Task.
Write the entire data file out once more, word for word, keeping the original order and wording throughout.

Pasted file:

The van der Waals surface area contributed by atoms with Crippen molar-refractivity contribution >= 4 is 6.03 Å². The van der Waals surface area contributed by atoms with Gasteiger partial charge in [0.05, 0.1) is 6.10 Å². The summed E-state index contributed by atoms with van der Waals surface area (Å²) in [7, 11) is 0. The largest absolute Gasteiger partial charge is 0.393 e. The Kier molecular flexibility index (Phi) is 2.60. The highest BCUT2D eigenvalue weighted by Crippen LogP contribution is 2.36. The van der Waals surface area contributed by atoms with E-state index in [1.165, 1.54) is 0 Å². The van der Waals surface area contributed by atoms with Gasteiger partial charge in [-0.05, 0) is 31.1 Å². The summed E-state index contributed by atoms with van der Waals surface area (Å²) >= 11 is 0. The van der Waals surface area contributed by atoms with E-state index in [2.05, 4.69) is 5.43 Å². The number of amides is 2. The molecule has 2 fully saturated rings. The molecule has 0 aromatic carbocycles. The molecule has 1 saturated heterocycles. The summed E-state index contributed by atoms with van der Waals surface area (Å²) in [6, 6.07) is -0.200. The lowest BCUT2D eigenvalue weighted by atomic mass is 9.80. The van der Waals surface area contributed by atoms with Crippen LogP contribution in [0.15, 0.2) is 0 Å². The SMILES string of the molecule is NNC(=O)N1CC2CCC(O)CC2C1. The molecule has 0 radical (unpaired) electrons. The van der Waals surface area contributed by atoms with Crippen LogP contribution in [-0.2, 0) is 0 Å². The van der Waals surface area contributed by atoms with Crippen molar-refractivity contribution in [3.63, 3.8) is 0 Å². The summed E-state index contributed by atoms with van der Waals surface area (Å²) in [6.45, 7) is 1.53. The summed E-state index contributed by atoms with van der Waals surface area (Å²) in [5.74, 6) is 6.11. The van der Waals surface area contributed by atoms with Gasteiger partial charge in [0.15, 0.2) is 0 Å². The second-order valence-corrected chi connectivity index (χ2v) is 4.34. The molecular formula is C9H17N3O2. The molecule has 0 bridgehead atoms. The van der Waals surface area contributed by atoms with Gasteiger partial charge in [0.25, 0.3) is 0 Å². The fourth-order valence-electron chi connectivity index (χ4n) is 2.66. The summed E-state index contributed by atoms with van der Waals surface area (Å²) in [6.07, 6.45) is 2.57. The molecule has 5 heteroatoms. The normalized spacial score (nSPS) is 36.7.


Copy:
The van der Waals surface area contributed by atoms with Crippen molar-refractivity contribution >= 4 is 6.03 Å². The van der Waals surface area contributed by atoms with Gasteiger partial charge in [0.05, 0.1) is 6.10 Å². The summed E-state index contributed by atoms with van der Waals surface area (Å²) in [7, 11) is 0. The largest absolute Gasteiger partial charge is 0.393 e. The Kier molecular flexibility index (Phi) is 2.60. The highest BCUT2D eigenvalue weighted by Crippen LogP contribution is 2.36. The van der Waals surface area contributed by atoms with E-state index in [1.165, 1.54) is 0 Å². The van der Waals surface area contributed by atoms with Gasteiger partial charge in [-0.05, 0) is 31.1 Å². The summed E-state index contributed by atoms with van der Waals surface area (Å²) >= 11 is 0. The van der Waals surface area contributed by atoms with E-state index in [2.05, 4.69) is 5.43 Å². The number of amides is 2. The molecule has 2 fully saturated rings. The molecule has 0 aromatic carbocycles. The molecule has 1 saturated heterocycles. The summed E-state index contributed by atoms with van der Waals surface area (Å²) in [6, 6.07) is -0.200. The lowest BCUT2D eigenvalue weighted by atomic mass is 9.80. The van der Waals surface area contributed by atoms with Crippen LogP contribution in [0.15, 0.2) is 0 Å². The SMILES string of the molecule is NNC(=O)N1CC2CCC(O)CC2C1. The molecule has 0 radical (unpaired) electrons. The van der Waals surface area contributed by atoms with Crippen LogP contribution in [-0.2, 0) is 0 Å². The van der Waals surface area contributed by atoms with Crippen molar-refractivity contribution in [3.63, 3.8) is 0 Å². The summed E-state index contributed by atoms with van der Waals surface area (Å²) in [6.45, 7) is 1.53. The summed E-state index contributed by atoms with van der Waals surface area (Å²) in [5.74, 6) is 6.11. The van der Waals surface area contributed by atoms with Gasteiger partial charge in [0.15, 0.2) is 0 Å². The second-order valence-corrected chi connectivity index (χ2v) is 4.34. The molecular formula is C9H17N3O2. The molecule has 0 bridgehead atoms. The van der Waals surface area contributed by atoms with Gasteiger partial charge in [0.25, 0.3) is 0 Å². The fourth-order valence-electron chi connectivity index (χ4n) is 2.66. The summed E-state index contributed by atoms with van der Waals surface area (Å²) in [6.07, 6.45) is 2.57. The molecule has 5 heteroatoms. The normalized spacial score (nSPS) is 36.7.